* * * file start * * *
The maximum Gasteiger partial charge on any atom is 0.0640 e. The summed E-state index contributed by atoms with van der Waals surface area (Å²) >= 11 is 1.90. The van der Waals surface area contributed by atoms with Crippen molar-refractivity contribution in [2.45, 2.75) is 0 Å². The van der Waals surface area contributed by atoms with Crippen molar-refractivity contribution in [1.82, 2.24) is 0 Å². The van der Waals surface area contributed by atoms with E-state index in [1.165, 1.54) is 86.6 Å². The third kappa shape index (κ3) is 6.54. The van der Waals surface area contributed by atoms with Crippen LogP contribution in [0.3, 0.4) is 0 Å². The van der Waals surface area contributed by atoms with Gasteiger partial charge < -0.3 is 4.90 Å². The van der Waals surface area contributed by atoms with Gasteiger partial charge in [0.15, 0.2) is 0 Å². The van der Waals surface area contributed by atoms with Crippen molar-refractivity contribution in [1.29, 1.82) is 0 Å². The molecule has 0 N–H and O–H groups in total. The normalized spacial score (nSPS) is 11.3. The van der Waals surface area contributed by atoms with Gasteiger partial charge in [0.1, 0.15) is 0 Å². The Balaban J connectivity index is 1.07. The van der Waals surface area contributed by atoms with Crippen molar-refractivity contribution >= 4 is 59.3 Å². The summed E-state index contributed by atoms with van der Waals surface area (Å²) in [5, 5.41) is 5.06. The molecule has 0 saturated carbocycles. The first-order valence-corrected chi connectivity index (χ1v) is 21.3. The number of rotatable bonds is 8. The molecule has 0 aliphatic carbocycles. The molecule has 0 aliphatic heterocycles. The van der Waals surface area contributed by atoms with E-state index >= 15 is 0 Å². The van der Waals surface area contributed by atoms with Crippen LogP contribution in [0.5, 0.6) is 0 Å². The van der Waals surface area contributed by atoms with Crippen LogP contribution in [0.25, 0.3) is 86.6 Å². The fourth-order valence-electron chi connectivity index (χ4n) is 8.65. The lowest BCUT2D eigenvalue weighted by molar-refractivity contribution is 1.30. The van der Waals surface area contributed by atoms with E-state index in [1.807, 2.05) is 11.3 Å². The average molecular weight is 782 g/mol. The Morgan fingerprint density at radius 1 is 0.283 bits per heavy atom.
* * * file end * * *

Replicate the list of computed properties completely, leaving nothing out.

The maximum Gasteiger partial charge on any atom is 0.0640 e. The summed E-state index contributed by atoms with van der Waals surface area (Å²) >= 11 is 1.90. The van der Waals surface area contributed by atoms with Crippen molar-refractivity contribution in [2.45, 2.75) is 0 Å². The van der Waals surface area contributed by atoms with Crippen molar-refractivity contribution in [1.82, 2.24) is 0 Å². The van der Waals surface area contributed by atoms with E-state index in [1.165, 1.54) is 86.6 Å². The third kappa shape index (κ3) is 6.54. The van der Waals surface area contributed by atoms with Crippen LogP contribution in [0.3, 0.4) is 0 Å². The van der Waals surface area contributed by atoms with Gasteiger partial charge < -0.3 is 4.90 Å². The van der Waals surface area contributed by atoms with Gasteiger partial charge in [0.15, 0.2) is 0 Å². The van der Waals surface area contributed by atoms with Crippen molar-refractivity contribution in [1.29, 1.82) is 0 Å². The molecule has 0 N–H and O–H groups in total. The normalized spacial score (nSPS) is 11.3. The van der Waals surface area contributed by atoms with Gasteiger partial charge in [0.1, 0.15) is 0 Å². The Balaban J connectivity index is 1.07. The van der Waals surface area contributed by atoms with Crippen molar-refractivity contribution >= 4 is 59.3 Å². The summed E-state index contributed by atoms with van der Waals surface area (Å²) in [5, 5.41) is 5.06. The molecule has 0 saturated carbocycles. The first-order valence-corrected chi connectivity index (χ1v) is 21.3. The number of rotatable bonds is 8. The molecule has 0 aliphatic carbocycles. The molecule has 0 aliphatic heterocycles. The van der Waals surface area contributed by atoms with E-state index >= 15 is 0 Å². The van der Waals surface area contributed by atoms with Crippen LogP contribution in [0.5, 0.6) is 0 Å². The van der Waals surface area contributed by atoms with Crippen LogP contribution in [0.25, 0.3) is 86.6 Å². The fourth-order valence-electron chi connectivity index (χ4n) is 8.65. The lowest BCUT2D eigenvalue weighted by molar-refractivity contribution is 1.30. The van der Waals surface area contributed by atoms with E-state index in [1.807, 2.05) is 11.3 Å². The average molecular weight is 782 g/mol. The Morgan fingerprint density at radius 1 is 0.283 bits per heavy atom.